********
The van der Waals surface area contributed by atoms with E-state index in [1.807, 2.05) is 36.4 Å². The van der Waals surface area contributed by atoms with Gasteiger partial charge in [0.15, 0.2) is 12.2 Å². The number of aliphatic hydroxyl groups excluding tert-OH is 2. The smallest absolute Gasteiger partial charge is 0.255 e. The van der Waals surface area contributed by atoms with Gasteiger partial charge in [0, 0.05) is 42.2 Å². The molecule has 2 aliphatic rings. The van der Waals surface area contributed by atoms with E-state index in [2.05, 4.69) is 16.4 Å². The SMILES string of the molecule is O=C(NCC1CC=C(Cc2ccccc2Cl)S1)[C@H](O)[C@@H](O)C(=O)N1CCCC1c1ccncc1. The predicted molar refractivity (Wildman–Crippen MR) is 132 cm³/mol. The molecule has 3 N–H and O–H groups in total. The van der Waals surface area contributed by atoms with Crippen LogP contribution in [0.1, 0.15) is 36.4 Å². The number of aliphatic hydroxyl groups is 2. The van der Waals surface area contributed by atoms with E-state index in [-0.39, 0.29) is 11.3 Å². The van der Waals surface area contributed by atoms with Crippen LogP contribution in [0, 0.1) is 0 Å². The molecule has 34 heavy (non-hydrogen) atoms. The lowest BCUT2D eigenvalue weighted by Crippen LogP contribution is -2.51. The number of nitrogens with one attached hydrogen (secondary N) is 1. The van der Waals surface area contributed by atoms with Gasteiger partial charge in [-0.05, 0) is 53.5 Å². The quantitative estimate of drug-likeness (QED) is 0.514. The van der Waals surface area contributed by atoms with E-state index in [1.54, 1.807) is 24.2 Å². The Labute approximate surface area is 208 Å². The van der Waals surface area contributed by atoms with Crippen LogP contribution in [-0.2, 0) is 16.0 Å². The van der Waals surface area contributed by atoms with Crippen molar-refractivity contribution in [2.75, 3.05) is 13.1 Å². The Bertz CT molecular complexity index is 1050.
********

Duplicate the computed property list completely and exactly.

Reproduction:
The van der Waals surface area contributed by atoms with E-state index in [1.807, 2.05) is 36.4 Å². The van der Waals surface area contributed by atoms with Gasteiger partial charge in [0.15, 0.2) is 12.2 Å². The number of aliphatic hydroxyl groups excluding tert-OH is 2. The smallest absolute Gasteiger partial charge is 0.255 e. The van der Waals surface area contributed by atoms with Gasteiger partial charge in [0, 0.05) is 42.2 Å². The molecule has 2 aliphatic rings. The van der Waals surface area contributed by atoms with E-state index in [2.05, 4.69) is 16.4 Å². The SMILES string of the molecule is O=C(NCC1CC=C(Cc2ccccc2Cl)S1)[C@H](O)[C@@H](O)C(=O)N1CCCC1c1ccncc1. The predicted molar refractivity (Wildman–Crippen MR) is 132 cm³/mol. The molecule has 3 N–H and O–H groups in total. The van der Waals surface area contributed by atoms with Crippen LogP contribution in [0.1, 0.15) is 36.4 Å². The number of aliphatic hydroxyl groups is 2. The van der Waals surface area contributed by atoms with E-state index in [-0.39, 0.29) is 11.3 Å². The van der Waals surface area contributed by atoms with Crippen LogP contribution in [0, 0.1) is 0 Å². The molecule has 34 heavy (non-hydrogen) atoms. The lowest BCUT2D eigenvalue weighted by Crippen LogP contribution is -2.51. The number of nitrogens with one attached hydrogen (secondary N) is 1. The van der Waals surface area contributed by atoms with Gasteiger partial charge in [-0.05, 0) is 53.5 Å². The quantitative estimate of drug-likeness (QED) is 0.514. The van der Waals surface area contributed by atoms with E-state index in [1.54, 1.807) is 24.2 Å². The Labute approximate surface area is 208 Å². The van der Waals surface area contributed by atoms with Crippen LogP contribution in [-0.2, 0) is 16.0 Å². The van der Waals surface area contributed by atoms with Crippen molar-refractivity contribution in [2.75, 3.05) is 13.1 Å². The Bertz CT molecular complexity index is 1050.